All European Economic Area (EEA) countries (EU countries, and Iceland, Liechtenstein, Norway) are part of a Green Card free circulation area, meaning that motorists based there do not have to carry Green Cards when visiting other countries in the area. UK motorists will be required to carry Green Cards for driving in the Republic and other EU states, until such time as the European Commission agrees that the UK can remain in the Green Card Free Circulation Zone.

Motorists failing to carry a Green Card when one is needed, risk having their vehicle seized and facing prosecution.

What is a Green Card?

A Green Card is an international certificate of insurance that proves you are insured to drive in the EU. They’re issued and signed by your vehicle insurer, and include your vehicle and registration details. You’ll need to have one with you if you’re driving in Europe and you’ll need a second one if you’re towing a trailer or caravan.

You also need to take your vehicle registration document (V5) to prove you own the vehicle and have a GB sticker on your vehicle and any trailer. In some countries you’ll need an international driving permit (IDP) Check if you need an IDP.

How long do they last for?

A Green Card can last for up to 90 days (or until you’re due to renew your motor insurance, if your renewal date is less than 90 days away), but you should check your policy booklet for details on how long you’re covered to drive in a single trip abroad.

What happens if my insurance renews whilst I’m driving abroad?

When you renew your insurance you’ll need a new Green Card for your new policy, even if you keep your insurance with the same insurance company. If you decide to switch to a new insurer, you’ll need to ask them for a new Green Card.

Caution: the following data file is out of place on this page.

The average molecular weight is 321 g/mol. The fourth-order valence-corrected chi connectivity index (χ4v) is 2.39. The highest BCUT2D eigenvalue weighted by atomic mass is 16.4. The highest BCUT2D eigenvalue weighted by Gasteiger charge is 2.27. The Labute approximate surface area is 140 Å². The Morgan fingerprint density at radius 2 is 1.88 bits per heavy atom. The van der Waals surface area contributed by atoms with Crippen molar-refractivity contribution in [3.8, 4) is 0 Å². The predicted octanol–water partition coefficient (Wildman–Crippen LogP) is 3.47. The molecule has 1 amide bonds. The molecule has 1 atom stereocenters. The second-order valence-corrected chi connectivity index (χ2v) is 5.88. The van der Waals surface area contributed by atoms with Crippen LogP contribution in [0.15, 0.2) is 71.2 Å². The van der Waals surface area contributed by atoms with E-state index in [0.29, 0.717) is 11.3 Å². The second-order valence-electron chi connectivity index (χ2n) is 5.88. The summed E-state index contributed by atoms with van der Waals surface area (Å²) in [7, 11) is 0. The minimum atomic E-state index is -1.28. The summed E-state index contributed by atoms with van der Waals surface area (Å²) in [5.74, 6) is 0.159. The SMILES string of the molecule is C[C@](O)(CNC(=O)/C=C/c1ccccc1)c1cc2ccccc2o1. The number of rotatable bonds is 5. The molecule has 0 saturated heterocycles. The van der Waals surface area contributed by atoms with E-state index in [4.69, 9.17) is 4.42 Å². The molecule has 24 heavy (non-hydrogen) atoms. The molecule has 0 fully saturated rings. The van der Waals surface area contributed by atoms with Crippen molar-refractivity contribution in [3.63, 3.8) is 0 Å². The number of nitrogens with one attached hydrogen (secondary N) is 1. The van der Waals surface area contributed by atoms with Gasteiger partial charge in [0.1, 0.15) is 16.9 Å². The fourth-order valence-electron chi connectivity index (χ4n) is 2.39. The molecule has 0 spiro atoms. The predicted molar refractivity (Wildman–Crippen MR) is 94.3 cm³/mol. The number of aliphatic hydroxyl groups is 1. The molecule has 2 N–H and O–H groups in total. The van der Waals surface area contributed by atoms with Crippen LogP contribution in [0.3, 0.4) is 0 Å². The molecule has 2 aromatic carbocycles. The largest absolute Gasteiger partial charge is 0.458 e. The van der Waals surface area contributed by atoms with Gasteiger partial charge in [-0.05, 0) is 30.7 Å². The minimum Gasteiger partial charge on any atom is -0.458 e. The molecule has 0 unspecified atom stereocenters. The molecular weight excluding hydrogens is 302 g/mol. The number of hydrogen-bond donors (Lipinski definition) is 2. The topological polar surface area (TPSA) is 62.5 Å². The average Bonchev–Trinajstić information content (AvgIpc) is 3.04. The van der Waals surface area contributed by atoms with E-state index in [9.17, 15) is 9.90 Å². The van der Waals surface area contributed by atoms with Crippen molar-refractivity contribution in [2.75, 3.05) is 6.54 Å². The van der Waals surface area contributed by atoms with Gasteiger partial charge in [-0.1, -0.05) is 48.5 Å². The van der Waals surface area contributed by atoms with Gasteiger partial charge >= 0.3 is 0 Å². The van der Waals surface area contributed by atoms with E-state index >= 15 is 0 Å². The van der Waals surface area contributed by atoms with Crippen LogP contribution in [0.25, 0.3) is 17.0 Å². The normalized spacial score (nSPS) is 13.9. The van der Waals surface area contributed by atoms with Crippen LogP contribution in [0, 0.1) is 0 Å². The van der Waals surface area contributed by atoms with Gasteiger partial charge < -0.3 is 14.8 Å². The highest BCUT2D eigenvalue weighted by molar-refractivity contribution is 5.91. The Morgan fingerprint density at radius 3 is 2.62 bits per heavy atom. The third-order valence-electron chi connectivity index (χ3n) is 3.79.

If you plan to be driving your vehicle abroad, please make sure you apply for a Green Card at least 3-4 weeks in advance of your trip as some insurers require a minimum of 3 weeks’ notice in order to produce the document.

What will happen if I don’t have a Green Card when I travel abroad?

You could be breaking the law, be refused entry into the European country, receive a fine and/or have your vehicle seized. Motor insurance policies do not cover loss or damage caused by the legal confiscation of your vehicle by HM Revenue and Customs, the police, a local authority or any other government authority – check your policy booklet for full terms and conditions.

What happens if I’m driving with a trailer or caravan?

You’ll need to inform us when you ask for your Green Card as you need a second Green Card for your caravan or trailer.

If you plan to take a commercial trailer weighing over 750kg or a non-commercial trailer weighing over 3,500kg, you must also register it with the Government before you can travel to, or through, most EU and EEA countries.


Although talks remain ongoing for UK financial services firms to replace passporting rights to offer insurance coverage in the EU, an agreement is unlikely to be reached for several months, if at all. If you are planning on driving abroad in 2021, we strongly recommend planning in advance to ensure you have the correct documentation.

For more information, please contact your Hamilton Leigh Client Service Executive.